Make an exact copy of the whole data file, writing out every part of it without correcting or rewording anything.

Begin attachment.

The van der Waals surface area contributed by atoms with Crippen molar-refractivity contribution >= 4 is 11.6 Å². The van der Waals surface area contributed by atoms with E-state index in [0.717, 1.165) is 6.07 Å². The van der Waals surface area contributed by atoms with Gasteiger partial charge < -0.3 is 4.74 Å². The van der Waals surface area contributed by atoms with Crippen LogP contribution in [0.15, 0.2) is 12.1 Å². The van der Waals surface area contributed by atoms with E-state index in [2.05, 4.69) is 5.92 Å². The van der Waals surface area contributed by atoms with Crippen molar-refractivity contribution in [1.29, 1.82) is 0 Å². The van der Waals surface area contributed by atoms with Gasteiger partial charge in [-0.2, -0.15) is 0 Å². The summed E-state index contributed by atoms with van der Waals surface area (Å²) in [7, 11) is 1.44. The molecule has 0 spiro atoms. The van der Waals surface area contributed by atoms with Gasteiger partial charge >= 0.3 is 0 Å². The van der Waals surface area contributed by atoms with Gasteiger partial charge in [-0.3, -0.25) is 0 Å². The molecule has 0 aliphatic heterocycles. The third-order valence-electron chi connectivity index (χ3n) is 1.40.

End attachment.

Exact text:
The van der Waals surface area contributed by atoms with Crippen molar-refractivity contribution >= 4 is 11.6 Å². The van der Waals surface area contributed by atoms with E-state index in [0.717, 1.165) is 6.07 Å². The van der Waals surface area contributed by atoms with Gasteiger partial charge < -0.3 is 4.74 Å². The van der Waals surface area contributed by atoms with Crippen LogP contribution in [0.15, 0.2) is 12.1 Å². The van der Waals surface area contributed by atoms with E-state index in [2.05, 4.69) is 5.92 Å². The van der Waals surface area contributed by atoms with Crippen molar-refractivity contribution in [1.29, 1.82) is 0 Å². The van der Waals surface area contributed by atoms with Gasteiger partial charge in [-0.2, -0.15) is 0 Å². The summed E-state index contributed by atoms with van der Waals surface area (Å²) in [7, 11) is 1.44. The molecule has 0 spiro atoms. The van der Waals surface area contributed by atoms with Gasteiger partial charge >= 0.3 is 0 Å². The van der Waals surface area contributed by atoms with Gasteiger partial charge in [-0.3, -0.25) is 0 Å². The molecule has 0 aliphatic heterocycles. The third-order valence-electron chi connectivity index (χ3n) is 1.40.